It’s 1am on a Monday night and I’m sitting in my room with headphones on listening to the new Lady Gaga album. Needless to say, it doesn’t translate very well to this type of environment, which is something that I’m trying to stay constantly aware of.

Artpop sold 258,000 copies in its first week, which is a shockingly low number since Interscope reportedly spent $25 million promoting the album. For perspective, Born This Way sold over a million copies in its first week. Katy Perry and Miley Cyrus both had better first-week sales on their 2013 releases; Artpop is not even in the same sales ballpark as Taylor Swift’s Red, which might be a sign of Lady Gaga slipping from whatever stranglehold she seemed to have on pop music a couple of years ago.

So, after looking at the commercial aspect of it, how about the music itself? Considering that Gaga has a seemingly endless supply of talented producers and money at her fingertips, we should be able to expect glorious production and innovation. And of course, everything does sound huge here. But allow me to describe how the first song transpires.

Kicking things off, there’s a strummy acoustic guitar line and Gaga doing some kind of monologue in a weird accent. Then it starts building to a cheesy club-ready crescendo, there’s a drop… all of the sudden, it’s commercial dubstep. “Do you wanna see me naked, lover?” Gaga howls over stabbing synths, then there’s another breakdown-to-drop combo, and then it turns into a funky Daft Punk rip-off. During yet another breakdown, a robotic voice chants, “Dance…sex…art…pop” over and over and Gaga starts wailing about seeing her naked again, before another dubstep drop wraps things up. It’s a nightmare.

This track is a framework for the rest of the album; the idea seems to be: throw every trick used in modern pop music at a wall and hope something sticks. There’s no sense of taste, nuance or style. This album feels like a club DJ shuffling through his playlist over and over, as fast as possible, for an hour, and it is impossible to discern what Gaga could be trying to get across here, except for maybe everything.

But sometimes things line up for the couple of minutes necessary to create something of value. “Do What U Want,” featuring R. Kelly, has her voice sounding powerful and dangerous, like Michael Jackson on “Beat It,” and R. Kelly lends a kind of playfulness and sense of humor to an album that takes itself extremely seriously. “Manicure,” with its massive power chords and thunderous drums, comes across as a classic rock parody that actually brought a grin to my face.



The Rick Rubin-produced “Dope” provides a welcome break from the manic madness. It begins with Gaga singing beautifully over warm piano chords, and I kept thinking to myself, “Please don’t build up into some kind of disco breakdown.” And it doesn’t! The song builds in intensity without overwhelming the listener. Kanye West enlisted Rubin on his latest album to help bring a sense of minimalism to his self-aggrandizing recklessness. Rubin seems to have stripped things back for Gaga as well, and it plays out as an honest well-written pop song, with some kind of soul at the root of it. For most of Artpop, one frantically and unsuccessfully searches for anything that sounds this human.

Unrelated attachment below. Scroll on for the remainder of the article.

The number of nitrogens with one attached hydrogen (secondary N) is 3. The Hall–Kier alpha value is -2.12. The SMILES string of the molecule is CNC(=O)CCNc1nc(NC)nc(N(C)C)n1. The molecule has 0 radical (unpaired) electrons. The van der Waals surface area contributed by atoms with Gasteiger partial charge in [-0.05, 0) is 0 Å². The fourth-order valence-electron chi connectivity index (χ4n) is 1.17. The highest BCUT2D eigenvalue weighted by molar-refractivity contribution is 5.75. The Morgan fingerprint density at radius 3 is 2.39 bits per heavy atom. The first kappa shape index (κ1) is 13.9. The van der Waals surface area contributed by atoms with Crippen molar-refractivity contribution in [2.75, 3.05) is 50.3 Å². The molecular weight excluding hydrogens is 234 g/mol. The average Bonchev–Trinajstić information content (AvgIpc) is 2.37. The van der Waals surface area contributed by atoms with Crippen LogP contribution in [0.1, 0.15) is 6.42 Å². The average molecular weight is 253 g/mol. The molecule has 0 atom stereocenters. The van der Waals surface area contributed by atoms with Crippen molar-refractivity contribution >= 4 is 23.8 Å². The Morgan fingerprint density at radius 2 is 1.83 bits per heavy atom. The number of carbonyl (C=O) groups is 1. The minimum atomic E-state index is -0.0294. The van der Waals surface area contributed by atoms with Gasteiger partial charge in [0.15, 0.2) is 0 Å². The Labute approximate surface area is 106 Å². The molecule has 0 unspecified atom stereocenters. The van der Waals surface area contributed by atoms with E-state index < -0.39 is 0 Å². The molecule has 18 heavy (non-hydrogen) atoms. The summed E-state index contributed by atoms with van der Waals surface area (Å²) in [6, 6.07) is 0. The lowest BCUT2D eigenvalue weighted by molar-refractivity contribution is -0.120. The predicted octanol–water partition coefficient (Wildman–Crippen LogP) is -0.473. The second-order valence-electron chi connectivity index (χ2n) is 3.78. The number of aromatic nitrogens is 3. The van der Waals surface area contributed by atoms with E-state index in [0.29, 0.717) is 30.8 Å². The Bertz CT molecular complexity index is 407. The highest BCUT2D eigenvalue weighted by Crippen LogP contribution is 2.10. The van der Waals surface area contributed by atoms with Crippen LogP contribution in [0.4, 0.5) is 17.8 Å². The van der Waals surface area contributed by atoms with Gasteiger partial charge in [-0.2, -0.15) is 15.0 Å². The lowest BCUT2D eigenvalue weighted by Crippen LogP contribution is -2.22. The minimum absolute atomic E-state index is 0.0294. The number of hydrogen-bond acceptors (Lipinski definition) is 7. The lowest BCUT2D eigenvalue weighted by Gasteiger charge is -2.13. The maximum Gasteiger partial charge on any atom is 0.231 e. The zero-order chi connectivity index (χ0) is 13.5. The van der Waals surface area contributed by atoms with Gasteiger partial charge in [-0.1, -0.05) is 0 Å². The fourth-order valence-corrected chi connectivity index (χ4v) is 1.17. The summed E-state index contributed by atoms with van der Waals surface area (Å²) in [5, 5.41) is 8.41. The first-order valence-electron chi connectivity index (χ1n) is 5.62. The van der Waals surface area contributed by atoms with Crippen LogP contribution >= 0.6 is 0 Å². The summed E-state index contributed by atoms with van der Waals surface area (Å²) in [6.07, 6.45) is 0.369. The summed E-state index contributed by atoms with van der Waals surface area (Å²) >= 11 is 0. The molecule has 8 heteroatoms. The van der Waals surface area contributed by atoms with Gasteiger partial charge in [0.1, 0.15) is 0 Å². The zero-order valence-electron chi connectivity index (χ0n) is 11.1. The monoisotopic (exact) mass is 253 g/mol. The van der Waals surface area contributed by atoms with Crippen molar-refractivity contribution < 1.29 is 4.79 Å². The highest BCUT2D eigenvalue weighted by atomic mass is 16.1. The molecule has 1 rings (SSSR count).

While Lady Gaga’s ability (or willingness) to write perfect pop songs like “Just Dance” or “Born This Way” has waned, her vocal abilities have reached heights that are unrivaled by her contemporaries. The range her voice reaches in songs like “Dope” can be scarily emotive and raw.



Gaga’s album sales are at an all-time low and the current mish-mash of genre-meddling seems unlikely to generate the kind of chart-topping runs we’ve come to expect from the 27-year-old singer. On the title track Gaga sings, “I just love the music, not the bling.” Is she being honest? If so, going forward maybe she should focus on what she’s trying to accomplish and avoid filling up her albums with thousands of easy-outs and half-assed references to things other artists are doing more successfully. At the beginning of “Donatella,” Gaga says: “I am so fab. Check out: I’m blonde, I’m skinny, I’m rich, and I’m a little bit of a bitch.”

Now, I don’t want to be accused of the kind of person who takes pop music too seriously—and it might be foolish to try to immerse myself into music that probably wasn’t conceived with my demographic in mind—but the beauty of this kind of music is supposed to be its ability to transcend boundaries and connect with people on some kind of universal level. I didn’t have to think about what made “Bad Romance” great, it just was. If I can’t make it through Artpop without getting lost, it seems like the one who is truly lost in this entire album is probably its creator.

— Thomas Molander